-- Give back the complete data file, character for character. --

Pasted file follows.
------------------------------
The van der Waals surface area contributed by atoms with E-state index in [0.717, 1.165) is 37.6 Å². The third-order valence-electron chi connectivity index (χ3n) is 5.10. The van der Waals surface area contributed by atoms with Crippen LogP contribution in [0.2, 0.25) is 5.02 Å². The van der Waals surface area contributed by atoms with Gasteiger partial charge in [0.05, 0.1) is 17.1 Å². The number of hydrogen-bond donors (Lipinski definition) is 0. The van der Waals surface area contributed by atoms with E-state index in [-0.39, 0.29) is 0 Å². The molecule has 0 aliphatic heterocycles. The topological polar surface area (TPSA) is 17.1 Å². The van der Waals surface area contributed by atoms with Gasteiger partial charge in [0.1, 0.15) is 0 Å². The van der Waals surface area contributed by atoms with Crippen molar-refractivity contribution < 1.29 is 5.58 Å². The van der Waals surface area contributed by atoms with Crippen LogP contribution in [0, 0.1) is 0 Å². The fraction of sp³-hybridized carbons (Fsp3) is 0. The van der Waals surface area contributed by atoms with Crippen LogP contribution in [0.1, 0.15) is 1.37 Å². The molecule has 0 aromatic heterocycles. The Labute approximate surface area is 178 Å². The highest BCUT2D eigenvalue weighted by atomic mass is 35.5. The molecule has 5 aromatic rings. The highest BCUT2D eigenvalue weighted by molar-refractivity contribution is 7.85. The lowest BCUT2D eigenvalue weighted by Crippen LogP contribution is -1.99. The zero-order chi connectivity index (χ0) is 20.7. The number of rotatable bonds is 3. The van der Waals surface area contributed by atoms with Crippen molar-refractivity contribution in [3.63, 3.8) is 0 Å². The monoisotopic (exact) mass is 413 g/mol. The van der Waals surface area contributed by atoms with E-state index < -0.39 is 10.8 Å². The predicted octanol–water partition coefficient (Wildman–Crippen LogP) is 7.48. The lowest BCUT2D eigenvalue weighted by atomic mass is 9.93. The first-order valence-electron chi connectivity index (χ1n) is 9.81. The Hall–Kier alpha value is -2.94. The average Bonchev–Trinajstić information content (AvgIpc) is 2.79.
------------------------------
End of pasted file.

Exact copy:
The van der Waals surface area contributed by atoms with E-state index in [0.717, 1.165) is 37.6 Å². The third-order valence-electron chi connectivity index (χ3n) is 5.10. The van der Waals surface area contributed by atoms with Crippen LogP contribution in [0.2, 0.25) is 5.02 Å². The van der Waals surface area contributed by atoms with Gasteiger partial charge in [0.05, 0.1) is 17.1 Å². The number of hydrogen-bond donors (Lipinski definition) is 0. The van der Waals surface area contributed by atoms with E-state index in [-0.39, 0.29) is 0 Å². The molecule has 0 aliphatic heterocycles. The topological polar surface area (TPSA) is 17.1 Å². The van der Waals surface area contributed by atoms with Gasteiger partial charge in [0.1, 0.15) is 0 Å². The van der Waals surface area contributed by atoms with Crippen molar-refractivity contribution < 1.29 is 5.58 Å². The van der Waals surface area contributed by atoms with Crippen LogP contribution in [0, 0.1) is 0 Å². The fraction of sp³-hybridized carbons (Fsp3) is 0. The van der Waals surface area contributed by atoms with Crippen LogP contribution in [0.1, 0.15) is 1.37 Å². The molecule has 0 aromatic heterocycles. The Labute approximate surface area is 178 Å². The highest BCUT2D eigenvalue weighted by atomic mass is 35.5. The molecule has 5 aromatic rings. The highest BCUT2D eigenvalue weighted by molar-refractivity contribution is 7.85. The lowest BCUT2D eigenvalue weighted by Crippen LogP contribution is -1.99. The zero-order chi connectivity index (χ0) is 20.7. The number of rotatable bonds is 3. The van der Waals surface area contributed by atoms with Crippen molar-refractivity contribution in [3.63, 3.8) is 0 Å². The monoisotopic (exact) mass is 413 g/mol. The van der Waals surface area contributed by atoms with E-state index < -0.39 is 10.8 Å². The predicted octanol–water partition coefficient (Wildman–Crippen LogP) is 7.48. The lowest BCUT2D eigenvalue weighted by atomic mass is 9.93. The first-order valence-electron chi connectivity index (χ1n) is 9.81. The Hall–Kier alpha value is -2.94. The average Bonchev–Trinajstić information content (AvgIpc) is 2.79.